These days you need the wealth of kings to live in Queens. It now costs more money to live in Queens compared to many major cities including Washington DC, Bridgeport, CT and San Jose, CA. A recent study produced from City Council Speaker and Mayoral candidate Christine Quinn, The Middle Class Squeeze, reveals that Queens is one of the most expensive places to live in the entire country.
According to the report, housing costs in Queens are two and half times the national average. All of the City's suburbs analyzed in the study have housing costs lower than Queens. Housing is more expensive than many major American cities, including Boston, Chicago and Miami. We should not be optimistic that somehow the high salaries of New Yorkers have offset the costs of housing in New York. According to the report, housing costs have grown faster than median middle-class income ‒ especially the price of purchasing a home, which has risen at three times the rate of income.
The report goes on to say that the high cost of living contributed to a rise in the number of renters among middle class New Yorkers, which rose from fifty-one percent of middle class households in 1999 to fifty-five percent in 2011. These percentages do not include all renters but just what the study classifies as middle class households. What the report does not say, but what can be asserted, is that many people who own single family homes make the decision to rent their basements or individual rooms in their homes in order to offset the increased cost of owning a home in New York City.
The City Council and Speaker Quinn failed to address the fact that the City has raised property taxes eleven times in ten years. If you owned a one to three family home in 2003 in New York City you were paying about twelve percent of the assessed value in property taxes. Today those same homes pay over eighteen percent of their assessed valued. Amazingly, property taxes increased twice in a single fiscal year (2008-2009). Money needed to pay the bills must come from somewhere. Increased apartments in a neighborhood of single family homes can cause significant issues, such as a decrease in neighborhood property value, as well as minor but frustrating inconveniences, like finding a parking spot close to your home after a long day of hard work.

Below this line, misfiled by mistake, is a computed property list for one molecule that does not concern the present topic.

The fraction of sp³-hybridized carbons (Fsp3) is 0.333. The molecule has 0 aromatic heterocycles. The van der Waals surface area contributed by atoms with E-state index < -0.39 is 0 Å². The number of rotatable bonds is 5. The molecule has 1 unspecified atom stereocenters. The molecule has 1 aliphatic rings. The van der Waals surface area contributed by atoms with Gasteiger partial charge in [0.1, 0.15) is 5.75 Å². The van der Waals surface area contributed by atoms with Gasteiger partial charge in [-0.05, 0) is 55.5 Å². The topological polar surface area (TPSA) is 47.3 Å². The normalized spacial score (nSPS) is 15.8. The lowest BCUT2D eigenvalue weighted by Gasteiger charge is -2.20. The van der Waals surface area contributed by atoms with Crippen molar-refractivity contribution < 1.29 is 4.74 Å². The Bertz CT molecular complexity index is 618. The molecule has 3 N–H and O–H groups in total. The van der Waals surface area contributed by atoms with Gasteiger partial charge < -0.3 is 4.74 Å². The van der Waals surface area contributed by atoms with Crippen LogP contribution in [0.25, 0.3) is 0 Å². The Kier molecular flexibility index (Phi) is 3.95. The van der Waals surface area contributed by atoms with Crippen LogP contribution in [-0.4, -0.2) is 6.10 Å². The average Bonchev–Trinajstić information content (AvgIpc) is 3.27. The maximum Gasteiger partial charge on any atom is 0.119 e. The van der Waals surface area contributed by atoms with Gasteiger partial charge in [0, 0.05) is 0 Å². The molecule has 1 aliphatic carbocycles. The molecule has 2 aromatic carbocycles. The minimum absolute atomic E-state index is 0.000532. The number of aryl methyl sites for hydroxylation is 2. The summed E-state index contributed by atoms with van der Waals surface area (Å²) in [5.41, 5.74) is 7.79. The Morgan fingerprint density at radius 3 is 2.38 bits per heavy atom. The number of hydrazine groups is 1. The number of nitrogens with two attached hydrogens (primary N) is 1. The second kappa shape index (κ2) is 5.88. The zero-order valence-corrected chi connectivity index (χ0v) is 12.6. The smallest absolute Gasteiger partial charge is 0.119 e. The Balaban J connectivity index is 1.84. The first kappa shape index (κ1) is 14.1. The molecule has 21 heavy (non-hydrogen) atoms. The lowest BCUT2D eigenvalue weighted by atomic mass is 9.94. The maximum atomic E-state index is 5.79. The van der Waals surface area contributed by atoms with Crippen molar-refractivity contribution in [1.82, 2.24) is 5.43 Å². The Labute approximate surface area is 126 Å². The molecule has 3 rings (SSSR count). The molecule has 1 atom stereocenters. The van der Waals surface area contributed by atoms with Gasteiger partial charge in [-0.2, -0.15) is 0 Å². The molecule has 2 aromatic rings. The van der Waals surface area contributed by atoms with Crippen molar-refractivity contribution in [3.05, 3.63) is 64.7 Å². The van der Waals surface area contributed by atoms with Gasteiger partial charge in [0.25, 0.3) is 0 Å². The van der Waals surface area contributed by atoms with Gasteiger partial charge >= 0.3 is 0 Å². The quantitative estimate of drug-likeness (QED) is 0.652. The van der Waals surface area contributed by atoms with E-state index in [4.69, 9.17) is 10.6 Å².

It is not just housing which costs more in Queens compared to other areas of the country. Everyday living in Queens takes more of our hard earned dollars out of our pockets compared to other cities. The American Chamber of Commerce Research Association (ACCRA) conducts an annual study of local price indices for different cities and towns across the United States. Based on their research, groceries cost 25 percent more in Queens compared to the national average; 50 percent more compared to the city of Houston. Total monthly expenses of a husband, wife and a child age six to seven-teen is $3,000 more in Queens compared to the national average.
There is no indication that the situation will be improving any time in the foreseeable future. New York City will likely face budget gaps year-to-year. As Manhattan Institute scholar Nicole Gelinas has documented, City spending has increased dramatically during the Bloomberg administration.In Mayor Rudy Giuliani's last budget, city spending clocked in at $34.2 billion in today's dollars (not including federal and state grants). In the fiscal year that starts in July, New York will spend $53.3 billion. That's a $19.1 billion increase after inflation — or nearly55.8 percent.
The City's solutions in previous years have been one-time fixes, such as selling new taxi medallions. Previous budget gaps have also been filled with money, which was set aside during times of economic expansion. However, as difficult economic times continue, it may be necessary to re-examine the City's entire economic model. Incentives for businesses startups, especially in emerging technology fields would be a good start. Unfortunately, I doubt this will occur. It is more likely that we will see the City attempt to nickel and dime its residents to financial death. Increased fees and regulations on small businesses, increased parking tickets for alternative side of the street parking, even if it has been awhile since we've seen an actual street cleaner, increased transportation fees and any other means of acquiring the money of workers will be the unspoken for understood policy of the government. These are the actions of a government devoid of new ideas. It is the actions of the desperate.
This upcoming election, November 2013, we have the opportunity to debate the problems confronting this City. We will have a new Mayor for the first time in twelve years and the entire City Council will be up for re-election as well. We need leaders who are capable of understanding the problems confronting our City and are capable of offering solutions, which can garner enough support to become policy. The high cost of living in Queens and the rest of New York City has been years in the making. It will take vision and leadership to reverse these trends. Are your current elected representatives up for the challenge?